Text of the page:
Other analysis shows that housing-led regeneration efforts in northern city-regions have been adversely affected by the recession and that some city-regions are likely to be badly hit when the government starts to cut public spending. For deprived communities in the northern city-regions, this could, therefore, represent a "triple whammy".

Figures earlier this week showed that the economy has returned to growth (just), and last week that unemployment did not rise as much as predicted (largely because more people are working part-time).

Amid these tentative signs of recovery, today's announcements were further evidence that the reverberations of the recession will continue to be felt for many months to come. Short-term help for these communities is vital, but even more important is long-term regeneration to fill the gaping hole left by the decline of UK manufacturing.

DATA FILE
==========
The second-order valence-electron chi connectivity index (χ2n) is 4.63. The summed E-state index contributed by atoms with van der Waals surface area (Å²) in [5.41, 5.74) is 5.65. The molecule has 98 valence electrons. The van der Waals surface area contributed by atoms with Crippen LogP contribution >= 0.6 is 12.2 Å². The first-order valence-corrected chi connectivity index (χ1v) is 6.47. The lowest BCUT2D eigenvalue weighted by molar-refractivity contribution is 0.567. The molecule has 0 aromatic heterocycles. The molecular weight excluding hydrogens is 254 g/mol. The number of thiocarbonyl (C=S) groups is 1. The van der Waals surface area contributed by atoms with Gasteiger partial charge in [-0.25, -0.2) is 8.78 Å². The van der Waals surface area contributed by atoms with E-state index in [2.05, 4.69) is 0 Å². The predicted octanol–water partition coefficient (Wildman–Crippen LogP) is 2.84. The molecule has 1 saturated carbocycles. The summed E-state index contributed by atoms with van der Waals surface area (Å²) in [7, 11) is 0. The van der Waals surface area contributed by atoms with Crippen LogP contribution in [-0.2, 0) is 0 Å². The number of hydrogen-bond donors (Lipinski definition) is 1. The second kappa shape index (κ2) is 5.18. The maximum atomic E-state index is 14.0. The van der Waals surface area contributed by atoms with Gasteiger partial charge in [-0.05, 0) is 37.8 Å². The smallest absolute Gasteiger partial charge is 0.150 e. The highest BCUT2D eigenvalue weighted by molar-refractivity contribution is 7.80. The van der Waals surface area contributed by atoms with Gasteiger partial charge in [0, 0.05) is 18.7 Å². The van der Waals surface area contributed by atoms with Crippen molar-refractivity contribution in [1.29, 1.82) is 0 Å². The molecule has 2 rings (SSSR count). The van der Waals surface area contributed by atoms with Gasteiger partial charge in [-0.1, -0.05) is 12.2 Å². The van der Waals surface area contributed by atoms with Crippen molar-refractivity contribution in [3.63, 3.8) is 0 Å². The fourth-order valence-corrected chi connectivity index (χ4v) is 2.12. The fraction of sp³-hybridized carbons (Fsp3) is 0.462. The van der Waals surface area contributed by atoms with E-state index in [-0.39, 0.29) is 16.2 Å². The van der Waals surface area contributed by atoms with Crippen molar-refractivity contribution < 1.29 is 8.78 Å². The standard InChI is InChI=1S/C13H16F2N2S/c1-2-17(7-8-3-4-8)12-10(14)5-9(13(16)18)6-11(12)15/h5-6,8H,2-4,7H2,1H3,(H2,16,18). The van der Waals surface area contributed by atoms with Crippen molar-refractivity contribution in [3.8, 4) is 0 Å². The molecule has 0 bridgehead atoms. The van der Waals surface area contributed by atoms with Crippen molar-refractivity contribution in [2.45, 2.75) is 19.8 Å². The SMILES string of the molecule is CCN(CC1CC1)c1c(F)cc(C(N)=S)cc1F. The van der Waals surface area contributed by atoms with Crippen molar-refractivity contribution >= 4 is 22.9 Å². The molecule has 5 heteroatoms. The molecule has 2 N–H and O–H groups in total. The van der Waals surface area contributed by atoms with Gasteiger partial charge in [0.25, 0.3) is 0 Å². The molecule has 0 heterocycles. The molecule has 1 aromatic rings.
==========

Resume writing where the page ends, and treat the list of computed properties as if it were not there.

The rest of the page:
Both of the main political parties would do well to follow Obama's lead and place jobs at the centre of the agenda.

 

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Samira Shackle is a freelance journalist, who tweets @samirashackle. She was formerly a staff writer for the New Statesman.

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Harriet Harman: “Theresa May is a woman, but she is no sister”

The former deputy leader of the Labour Party urged women to unite across the divided party.